Recent Grad Thrives in Challenging Position
by David Price (January 2011)
University Park, Pa. -- With a student population of 161,000, the Gwinnett County school district has twice as many students as Penn State has undergraduates at all 24 campuses. With 130 schools and 11,250 teachers, Gwinnett—located northeast of the city of Atlanta, Georgia—has a budget of more than $1.75 billion. The nation's 14th-largest school district, most of its student body is ethnic minority. More than half of its students qualify for free or discounted lunches.
"(Gwinnett) has a very high level of poverty. According to our state department of education, in my current school, 95% of the students are considered to be disadvantaged," says Leslie Potter, a recent Penn State alumna who now teaches kindergarten at Rockbridge Elementary for Gwinnett County Public Schools.
The challenges are many, yet the Eli and Edythe Broad Foundation recently awarded $1 million in scholarships to Gwinnett County Public Schools for demonstrating strong student achievement and improvement while narrowing achievement gaps between income and ethic groups. The scholarships go to graduating seniors. For Gwinnett, the foundation for that improvement begins in elementary school, where Potter teaches kindergarten.
"One of the things that we do as a district is, we work together in teams," says Monica Batiste, who was principal of school where Potter served her first two years with the district. The approach is longitudinal and deliberate, growing the students' abilities as their education progresses. "When we look at educating the elementary child, we look at what we need to teach them to go to middle school and then to high school." Gwinnett is recognized for the exacting educational standards it adopted in 1996, Academic Knowledge and Skills. Coupling these expectations with the team-oriented approach and its own standardized test, Gateway (implemented seven years before No Child Left Behind), helps identify how individual students may need to be educated.
"I think that the collaborative effort of all the teachers, administrators, and the board of education is wonderful. We have been closing the achievement gap," Potter says.
Like many in her chosen profession, Potter knew early on that she wanted to be a teacher. "Looking back at my fifth grade memory book, my dream job was to be a teacher. I always enjoyed working with children. I volunteered at a hospital in the maternity ward for 1,300 hours in high school. I taught tennis to young children, and I babysat a lot in high school." The dream started to become a reality when she received a scholarship from her high school in Red Bank, New Jersey, and attended Penn State. She graduated in 2008 from the Penn State College of Education's elementary and kindergarten education program.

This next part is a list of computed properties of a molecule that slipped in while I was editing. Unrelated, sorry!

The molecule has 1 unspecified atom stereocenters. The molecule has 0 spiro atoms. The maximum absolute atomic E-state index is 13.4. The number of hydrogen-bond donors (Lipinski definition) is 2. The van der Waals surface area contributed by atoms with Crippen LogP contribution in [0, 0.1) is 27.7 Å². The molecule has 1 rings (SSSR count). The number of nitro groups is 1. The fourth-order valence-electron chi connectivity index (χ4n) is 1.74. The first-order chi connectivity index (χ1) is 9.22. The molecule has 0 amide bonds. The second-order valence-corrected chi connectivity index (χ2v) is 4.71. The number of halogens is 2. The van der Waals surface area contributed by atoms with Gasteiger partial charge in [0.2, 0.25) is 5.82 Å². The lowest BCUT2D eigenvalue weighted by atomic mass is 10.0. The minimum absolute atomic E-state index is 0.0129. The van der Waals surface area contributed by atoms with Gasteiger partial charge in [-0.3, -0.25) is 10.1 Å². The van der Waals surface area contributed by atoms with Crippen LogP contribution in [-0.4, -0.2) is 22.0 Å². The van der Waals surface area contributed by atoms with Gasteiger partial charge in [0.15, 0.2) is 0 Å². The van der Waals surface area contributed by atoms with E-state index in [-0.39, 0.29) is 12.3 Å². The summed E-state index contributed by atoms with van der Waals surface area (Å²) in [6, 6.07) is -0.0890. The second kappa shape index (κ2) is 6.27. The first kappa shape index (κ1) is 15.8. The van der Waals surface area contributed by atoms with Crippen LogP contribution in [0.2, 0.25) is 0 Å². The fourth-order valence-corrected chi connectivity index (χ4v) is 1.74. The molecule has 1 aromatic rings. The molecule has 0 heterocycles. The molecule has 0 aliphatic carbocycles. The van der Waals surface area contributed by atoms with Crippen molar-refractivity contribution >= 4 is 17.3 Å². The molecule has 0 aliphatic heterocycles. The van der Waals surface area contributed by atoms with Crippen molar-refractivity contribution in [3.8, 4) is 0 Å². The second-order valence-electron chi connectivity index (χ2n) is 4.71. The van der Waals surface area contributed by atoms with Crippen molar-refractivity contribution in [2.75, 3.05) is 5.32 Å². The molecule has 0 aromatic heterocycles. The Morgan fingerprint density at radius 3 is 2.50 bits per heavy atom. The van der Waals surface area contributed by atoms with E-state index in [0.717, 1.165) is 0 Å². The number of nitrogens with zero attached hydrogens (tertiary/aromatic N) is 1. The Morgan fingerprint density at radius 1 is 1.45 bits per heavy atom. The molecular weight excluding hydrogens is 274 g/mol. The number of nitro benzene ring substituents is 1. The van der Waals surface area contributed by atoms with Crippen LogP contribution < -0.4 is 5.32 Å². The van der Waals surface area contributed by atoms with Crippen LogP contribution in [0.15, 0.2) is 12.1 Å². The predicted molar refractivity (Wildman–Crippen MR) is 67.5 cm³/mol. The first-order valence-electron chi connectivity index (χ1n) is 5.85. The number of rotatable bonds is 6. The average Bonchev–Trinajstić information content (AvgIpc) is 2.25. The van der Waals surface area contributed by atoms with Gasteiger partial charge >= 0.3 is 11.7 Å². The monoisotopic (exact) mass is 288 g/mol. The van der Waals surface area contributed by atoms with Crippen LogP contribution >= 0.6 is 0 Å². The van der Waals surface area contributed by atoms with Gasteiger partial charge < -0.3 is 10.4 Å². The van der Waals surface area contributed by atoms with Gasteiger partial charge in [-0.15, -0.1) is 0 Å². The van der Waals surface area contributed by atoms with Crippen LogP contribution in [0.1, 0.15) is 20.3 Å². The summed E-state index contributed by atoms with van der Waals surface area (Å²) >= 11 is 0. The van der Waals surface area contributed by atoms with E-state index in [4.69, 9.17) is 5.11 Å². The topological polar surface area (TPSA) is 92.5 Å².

Batiste recruited Potter at a career fair while she was still a student at Penn State. "One of the things that captured my interest about Leslie was her passion for students," Batiste recalls. "She was the one who did not distinguish a difference between the type of student she wanted to teach. She has a natural passion to help students learn."
"Leslie asked tough questions and thought creatively about the problems of teaching and learning," says Jacqueline Edmondson, associate dean for undergraduate and graduate studies in the College of Education. Edmondson met Potter during her junior year at Penn State. "She was a student in a class I was teaching, and it was clear from the first day of class that she was committed to learning everything she could so that she could be the best possible teacher. She also embraced challenges and seemed to thrive in situations where she had to work hard to figure out solutions. It was no surprise to me that she wished to become a teacher in a context that would be challenging."
Potter's classroom is the kernel of educational opportunity. In the purest sense, it can be the beginning. "Many of my students have not even held a book before attending kindergarten," she says. "Many of my students come to me barely speaking English. They do not know how to write their name, and they do not know their letters, letter sounds, numbers, and colors. Most students leave my room reading simple sight word books and writing a sentence or two. It is really rewarding to see the amount of progress they make in a 180-day school year."
Kelly McConnachie, the principal at Rockbridge Elementary where Potter now teaches, says, "(Leslie) is dedicated to her students and holds them to high expectations, regardless of their socioeconomic status. Keeping expectations high for all GCPS students was one of the factors contributing to us being the 2010 Broad Prize winner."
The 2010–11 academic year is Potter's third with Gwinnett County Public Schools, a district that encourages robust continuing education for its teachers.
Her formal Penn State education ended with her student teaching in central Pennsylvania's Penns Valley Area School District. Now she is close to obtaining her master's in reading and literacy from Walden University.
"I wanted to become a better reading and writing teacher since I believe that is one of the most important parts of kindergarten and primary grades," says Potter. "I take my career very seriously, and I love being able to be the foundation of my students' education. This is definitely how I envisioned my contribution as an educator."